Writers, editors, agents, publishers and more share their thoughts, experiences and stories.
In his Short Story Masterclass, Paul McVeigh will share advice on inspiration, editing, and publication. As a writer who has made his name through short fiction, Paul is an authority on short stories, but his knowledge also extends beyond the genre.
He talked to Deanne Sheldon-Collins about his experiences with literary communities, radio, and the leap from short fiction to long.
UPDATE: Paul will be running workshops on That Killer First Chapter and What...
As we prepare for Halloween, Writers Victoria tutor and horror aficionado Dmetri Kakmi celebrates the sometimes-maligned genre.
"In Joseph Conrad’s ‘Heart of Darkness’, a dying Kurtz whispers ‘The horror, the horror!’, moments before the room is plunged in darkness. The reader is left to ponder the question: is Kurtz commenting on what he has seen in the course of a misbegotten life or is he remarking on what he sees as the light dims? In the century since the publication of the novella, Kurtz’s utterance has taken on a life of its own. Whether delivered in jest or seriousness, it...
Are you taking the NaNoWriMo challenge this year? Before the start of his Novel Writing for Beginners course in October and November, Robert Hillman gave some handy tips on committing to writing a novel.
Robert is a Melbourne-based writer of over sixty fiction and non-fiction titles. His memoir ‘The Boy in the Green Suit’ won the National Biography Award in 2004. His latest fiction work is ‘Joyful’, which came out in April this year.
Graeme Simsion and Paddy O’Reilly will be discussing their distinct approaches to writing at our inaugural Plotters Vs Pantsers debate.
They spoke to Program Intern Kate Steele about plotting and flying by the seat of your pants.
Claire Scobie, award-winning journalist and memoirist, talks travel with Ally Scale ahead of her Moving On Masterclass: From Travel Writing to Travel Memoir in Ballarat and Write Smarter, Work Faster Masterclass in Melbourne.
Claire is the author of ‘Last Seen in Lhasa’ and ‘The Pagoda Tree’, chosen by ‘Good Reading’ magazine as one of their Best Fiction Reads of 2013.
Author of internationally published fiction for children and young adults, Martine Murray is also a regional writer with an interest in place.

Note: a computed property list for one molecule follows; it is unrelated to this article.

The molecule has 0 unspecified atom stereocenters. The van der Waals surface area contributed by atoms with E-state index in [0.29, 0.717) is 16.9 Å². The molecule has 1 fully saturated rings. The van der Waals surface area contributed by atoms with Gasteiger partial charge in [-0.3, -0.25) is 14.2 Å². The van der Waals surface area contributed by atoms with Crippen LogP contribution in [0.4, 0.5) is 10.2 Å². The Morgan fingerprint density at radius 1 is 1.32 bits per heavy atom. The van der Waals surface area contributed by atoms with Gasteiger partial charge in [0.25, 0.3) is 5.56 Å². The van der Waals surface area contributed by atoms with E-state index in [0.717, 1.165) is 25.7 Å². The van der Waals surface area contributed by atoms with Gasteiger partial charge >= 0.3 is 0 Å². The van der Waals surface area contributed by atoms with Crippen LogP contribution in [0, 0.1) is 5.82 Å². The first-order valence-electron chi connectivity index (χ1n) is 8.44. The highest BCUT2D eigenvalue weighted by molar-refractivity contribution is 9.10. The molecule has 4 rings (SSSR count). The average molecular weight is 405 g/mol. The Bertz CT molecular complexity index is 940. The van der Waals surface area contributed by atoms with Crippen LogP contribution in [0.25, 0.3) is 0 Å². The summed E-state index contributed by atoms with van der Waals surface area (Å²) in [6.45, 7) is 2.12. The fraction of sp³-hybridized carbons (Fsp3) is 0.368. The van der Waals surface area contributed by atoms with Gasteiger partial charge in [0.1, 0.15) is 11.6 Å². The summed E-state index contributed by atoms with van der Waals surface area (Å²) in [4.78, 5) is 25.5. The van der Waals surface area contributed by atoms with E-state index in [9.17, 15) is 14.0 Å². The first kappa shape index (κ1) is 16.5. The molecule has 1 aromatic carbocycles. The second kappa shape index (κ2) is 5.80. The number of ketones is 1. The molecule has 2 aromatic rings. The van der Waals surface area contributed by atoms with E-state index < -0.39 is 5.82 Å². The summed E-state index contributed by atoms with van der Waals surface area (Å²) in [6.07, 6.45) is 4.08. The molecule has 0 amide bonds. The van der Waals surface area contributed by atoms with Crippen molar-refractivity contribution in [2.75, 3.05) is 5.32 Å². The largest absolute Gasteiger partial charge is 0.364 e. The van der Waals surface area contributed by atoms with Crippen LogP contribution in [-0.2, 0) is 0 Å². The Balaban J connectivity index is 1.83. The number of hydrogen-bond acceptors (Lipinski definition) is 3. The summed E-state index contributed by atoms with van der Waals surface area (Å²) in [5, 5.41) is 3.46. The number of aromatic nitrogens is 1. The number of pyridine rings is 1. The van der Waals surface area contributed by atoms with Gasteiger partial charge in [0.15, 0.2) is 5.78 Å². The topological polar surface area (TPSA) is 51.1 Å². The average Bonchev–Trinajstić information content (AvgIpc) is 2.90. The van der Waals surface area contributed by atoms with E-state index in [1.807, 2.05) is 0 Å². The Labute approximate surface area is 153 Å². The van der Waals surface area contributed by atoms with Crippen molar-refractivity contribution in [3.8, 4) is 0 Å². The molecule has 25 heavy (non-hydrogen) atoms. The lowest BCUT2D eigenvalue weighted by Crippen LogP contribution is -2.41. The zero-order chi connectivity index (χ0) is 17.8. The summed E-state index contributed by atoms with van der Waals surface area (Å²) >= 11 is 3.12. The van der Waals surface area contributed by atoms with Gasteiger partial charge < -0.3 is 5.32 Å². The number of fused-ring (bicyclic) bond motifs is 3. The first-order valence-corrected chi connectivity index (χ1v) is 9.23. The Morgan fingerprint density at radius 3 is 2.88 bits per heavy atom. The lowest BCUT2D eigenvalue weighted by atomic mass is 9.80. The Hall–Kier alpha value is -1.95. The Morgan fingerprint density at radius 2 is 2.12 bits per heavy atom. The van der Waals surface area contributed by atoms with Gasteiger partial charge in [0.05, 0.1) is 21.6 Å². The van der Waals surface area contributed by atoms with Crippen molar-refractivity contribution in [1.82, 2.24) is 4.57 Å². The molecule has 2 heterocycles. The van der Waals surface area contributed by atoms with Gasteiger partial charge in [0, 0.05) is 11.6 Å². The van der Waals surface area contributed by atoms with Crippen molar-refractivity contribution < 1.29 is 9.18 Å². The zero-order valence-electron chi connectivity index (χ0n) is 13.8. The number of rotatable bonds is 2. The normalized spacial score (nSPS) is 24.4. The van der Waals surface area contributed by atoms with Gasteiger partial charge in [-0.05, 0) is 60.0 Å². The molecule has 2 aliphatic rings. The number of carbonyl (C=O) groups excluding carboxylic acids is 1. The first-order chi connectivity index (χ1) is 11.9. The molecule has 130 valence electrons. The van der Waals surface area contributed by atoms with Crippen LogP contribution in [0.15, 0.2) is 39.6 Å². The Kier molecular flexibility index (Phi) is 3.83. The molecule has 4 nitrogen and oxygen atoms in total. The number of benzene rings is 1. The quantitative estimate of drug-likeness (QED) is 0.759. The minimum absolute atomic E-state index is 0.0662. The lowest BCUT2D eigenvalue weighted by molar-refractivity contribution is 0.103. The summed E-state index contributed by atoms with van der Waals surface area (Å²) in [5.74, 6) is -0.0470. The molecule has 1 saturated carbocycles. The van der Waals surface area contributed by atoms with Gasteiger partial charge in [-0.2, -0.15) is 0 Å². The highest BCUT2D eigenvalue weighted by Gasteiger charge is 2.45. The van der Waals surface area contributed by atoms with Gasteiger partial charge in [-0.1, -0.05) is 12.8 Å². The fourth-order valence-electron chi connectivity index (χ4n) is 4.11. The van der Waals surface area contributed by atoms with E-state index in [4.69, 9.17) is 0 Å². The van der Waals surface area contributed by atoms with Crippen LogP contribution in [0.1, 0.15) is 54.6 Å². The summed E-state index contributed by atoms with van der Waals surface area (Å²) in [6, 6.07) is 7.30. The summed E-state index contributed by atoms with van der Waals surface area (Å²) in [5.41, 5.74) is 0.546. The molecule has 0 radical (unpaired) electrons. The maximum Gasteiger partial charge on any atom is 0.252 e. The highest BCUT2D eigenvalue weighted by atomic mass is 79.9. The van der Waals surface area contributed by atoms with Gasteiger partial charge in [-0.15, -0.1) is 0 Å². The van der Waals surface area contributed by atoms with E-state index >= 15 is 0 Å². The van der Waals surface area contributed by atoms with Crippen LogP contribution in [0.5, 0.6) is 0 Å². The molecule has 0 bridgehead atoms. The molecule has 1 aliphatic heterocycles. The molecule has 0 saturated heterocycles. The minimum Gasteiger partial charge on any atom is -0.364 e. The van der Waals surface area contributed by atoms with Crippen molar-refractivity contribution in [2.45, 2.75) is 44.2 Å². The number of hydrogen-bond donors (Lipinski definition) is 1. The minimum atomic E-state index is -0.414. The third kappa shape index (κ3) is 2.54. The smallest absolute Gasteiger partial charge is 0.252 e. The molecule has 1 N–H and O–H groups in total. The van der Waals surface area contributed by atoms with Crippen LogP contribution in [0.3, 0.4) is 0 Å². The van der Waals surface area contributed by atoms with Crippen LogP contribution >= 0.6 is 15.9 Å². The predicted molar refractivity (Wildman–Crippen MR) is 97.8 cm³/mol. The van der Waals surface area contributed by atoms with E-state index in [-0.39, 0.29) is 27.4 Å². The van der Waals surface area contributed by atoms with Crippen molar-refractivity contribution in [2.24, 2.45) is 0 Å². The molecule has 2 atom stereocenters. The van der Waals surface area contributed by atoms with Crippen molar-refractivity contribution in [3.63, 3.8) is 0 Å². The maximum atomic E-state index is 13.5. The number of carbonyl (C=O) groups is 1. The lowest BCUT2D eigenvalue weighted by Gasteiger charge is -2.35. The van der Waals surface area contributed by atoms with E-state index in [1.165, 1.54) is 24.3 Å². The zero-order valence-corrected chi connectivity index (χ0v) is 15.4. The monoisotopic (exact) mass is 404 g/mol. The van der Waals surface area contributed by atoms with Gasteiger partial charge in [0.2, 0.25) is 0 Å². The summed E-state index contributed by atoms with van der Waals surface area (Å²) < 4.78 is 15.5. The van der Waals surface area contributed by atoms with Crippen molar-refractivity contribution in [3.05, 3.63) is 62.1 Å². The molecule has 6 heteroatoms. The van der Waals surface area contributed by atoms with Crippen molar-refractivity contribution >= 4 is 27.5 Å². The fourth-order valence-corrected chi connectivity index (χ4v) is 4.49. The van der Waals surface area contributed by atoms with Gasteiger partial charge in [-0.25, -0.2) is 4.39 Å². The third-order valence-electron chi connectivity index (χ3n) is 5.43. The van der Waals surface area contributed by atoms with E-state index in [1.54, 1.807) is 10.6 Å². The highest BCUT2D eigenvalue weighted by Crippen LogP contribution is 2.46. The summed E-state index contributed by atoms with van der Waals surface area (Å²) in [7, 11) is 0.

In preparation for her upcoming workshop on Junior Fiction, she talked to Deanne Sheldon-Collins about the ways that children read – and what this means for children’s writers.
Martine has published stories ranging from picture books to middle-grade fiction to Young Adult fiction, including ‘The Slightly True story of Cedar B Hartley’, ‘How to Make a Bird’, ‘The Slightly Bruised Glory of Cedar B Hartley’, and ‘Mannie and the Long Brave...
Six copies of ‘The Dangerous Bride’ recently arrived in my house. It took me five years to write this memoir and then I waited more than a year for the publication to happen, and here it is – printed.
The book is not in the shops yet, not until October, but at least it exists physically in the world, which is already burdened with too many books. I sometimes feel sick when I walk into bookshops even though they are amongst my favorite places.
Earl Livings is not only an internationally established poet, but also an experienced teacher with an interest in novel writing. His Light Up Your Words: Poetry for Beginners workshop shares the insights his career has given him into poetry, language, and publishing.
He spoke to Deanne Sheldon-Collins about some of these insights, as well as the relationship between verse and prose.
Festivals can be a good opportunity to meet other writers and, of course, other readers! Kate Holden takes us behind the scenes as writers let down their hair.
'Remember school play night? All the bustle and the brimming nerves. The school hall lit up specially in the dark and the sound of activity within. Your parents forsaken at the door as you caught sight of your friends – everyone pink with excitement, suddenly so much to say, the glory of importantly pushing aside the curtain that separated mere humans from the Stars of the Stage. And afterwards, when everyone wanted to know...